~

# Replicate Replicate Rfplicbte

The owner of the Automatic Cellular Manufacturing corporation has just patented a new process for the mass production of identical parts. Her approach uses a two-dimensional lattice of two-state cells, each of which is either “empty” or “filled.” The exact details are, of course, proprietary.

Initially, a set of cells in the lattice is filled with a copy of the part that is to be reproduced. In a sequence of discrete steps, each cell in the lattice simultaneously updates its state by examining its own state and those of its eight surrounding neighbors. If an odd number of these nine cells are filled, the cell’s state in the next time step will be filled, otherwise it will be empty. Figure 1 shows several steps in the replication process for a simple pattern consisting of three filled cells.

However, a bug has crept into the process. After each update step, one cell in the lattice might spontaneously flip its state. For instance, Figure 2 shows what might happen if a cell flipped its state after the first time step and another flipped its state after the third time step.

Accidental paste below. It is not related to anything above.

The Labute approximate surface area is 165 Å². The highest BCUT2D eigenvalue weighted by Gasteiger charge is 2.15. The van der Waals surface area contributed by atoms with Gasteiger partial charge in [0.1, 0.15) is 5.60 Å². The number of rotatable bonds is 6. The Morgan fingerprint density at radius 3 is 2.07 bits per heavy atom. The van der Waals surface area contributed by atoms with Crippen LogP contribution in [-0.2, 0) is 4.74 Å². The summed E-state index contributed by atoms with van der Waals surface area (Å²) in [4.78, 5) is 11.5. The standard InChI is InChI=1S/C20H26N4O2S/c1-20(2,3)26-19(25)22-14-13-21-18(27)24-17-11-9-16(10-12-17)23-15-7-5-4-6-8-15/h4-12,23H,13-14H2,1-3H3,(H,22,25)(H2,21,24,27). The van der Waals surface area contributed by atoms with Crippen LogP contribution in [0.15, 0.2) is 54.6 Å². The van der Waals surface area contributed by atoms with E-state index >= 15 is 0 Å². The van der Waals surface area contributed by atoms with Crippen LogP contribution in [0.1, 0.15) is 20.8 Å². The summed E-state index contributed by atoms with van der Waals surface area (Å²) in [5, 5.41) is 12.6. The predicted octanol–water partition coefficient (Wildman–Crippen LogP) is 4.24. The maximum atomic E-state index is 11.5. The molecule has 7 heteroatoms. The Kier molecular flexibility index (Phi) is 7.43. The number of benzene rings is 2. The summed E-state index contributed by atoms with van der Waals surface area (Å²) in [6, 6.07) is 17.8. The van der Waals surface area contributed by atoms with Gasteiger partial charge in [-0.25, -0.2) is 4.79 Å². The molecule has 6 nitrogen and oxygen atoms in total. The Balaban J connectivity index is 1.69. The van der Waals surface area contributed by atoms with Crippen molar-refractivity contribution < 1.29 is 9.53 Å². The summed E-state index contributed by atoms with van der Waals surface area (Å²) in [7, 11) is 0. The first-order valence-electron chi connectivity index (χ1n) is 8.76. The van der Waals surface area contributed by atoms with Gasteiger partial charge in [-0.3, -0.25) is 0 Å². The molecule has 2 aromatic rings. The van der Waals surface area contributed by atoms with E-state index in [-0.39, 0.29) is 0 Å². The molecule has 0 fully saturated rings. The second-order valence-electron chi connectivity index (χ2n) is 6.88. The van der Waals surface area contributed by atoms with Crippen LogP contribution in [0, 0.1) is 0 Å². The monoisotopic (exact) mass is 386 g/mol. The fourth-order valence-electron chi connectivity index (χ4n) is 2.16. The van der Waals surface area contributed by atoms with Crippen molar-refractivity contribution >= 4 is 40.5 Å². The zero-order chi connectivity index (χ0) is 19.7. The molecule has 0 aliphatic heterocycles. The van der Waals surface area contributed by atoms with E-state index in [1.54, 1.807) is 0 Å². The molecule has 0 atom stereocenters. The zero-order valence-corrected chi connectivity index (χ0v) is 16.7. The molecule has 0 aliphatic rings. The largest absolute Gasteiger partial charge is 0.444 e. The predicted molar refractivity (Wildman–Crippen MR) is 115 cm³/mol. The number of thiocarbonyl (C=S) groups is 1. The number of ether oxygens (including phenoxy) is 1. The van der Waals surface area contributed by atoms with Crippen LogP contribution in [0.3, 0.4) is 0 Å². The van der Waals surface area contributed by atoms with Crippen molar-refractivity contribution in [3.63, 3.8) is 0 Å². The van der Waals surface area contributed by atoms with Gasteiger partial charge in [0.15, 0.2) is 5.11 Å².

Unfortunately, the original patterns were lost, and only the (possibly corrupted) results of the replication remain. Can you write a program to determine a smallest possible nonempty initial pattern that could have resulted in a given final pattern?

## Input

The first line of input contains two integers [Math Processing Error]w ([Math Processing Error]1≤w≤300) and [Math Processing Error]h ([Math Processing Error]1≤h≤300), where [Math Processing Error]w and [Math Processing Error]h are the width and height of the bounding box of the final pattern. Following that are [Math Processing Error]h lines, each containing [Math Processing Error]w characters, giving the final pattern. Each character is either ‘.’  (representing an empty cell) or ‘#’ (representing a filled cell). There is at least one filled cell in the first row, in the last row, in the first column, and in the last column.

## Output

Display a minimum-size nonempty pattern that could have resulted in the given pattern, assuming that at each stage of the replication process at most one cell spontaneously changed state. The size of a pattern is the area of its bounding box. If there is more than one possible minimum-size nonempty starting pattern, any one will be accepted. Use the character ‘.’ for empty cells and ‘#’ for filled cells. Use the minimum number of rows and columns needed to display the pattern.

Sample Input 1Sample Output 1
10 10
.#...#...#
##..##..##
##.#.##...
##.#.##...
.#...#####
...##..#.#
......###.
##.#.##...
#..#..#..#
##..##..##

.#
##

Sample Input 2Sample Output 2
8 8
##..#.##
#.####.#
.#.#.#..
.##.#.##
.#.#.#..
.##.#.##
#..#.###
##.#.##.

####
#..#
#.##
###.

Sample Input 3Sample Output 3
5 4
#....
..###
..###
..###

#


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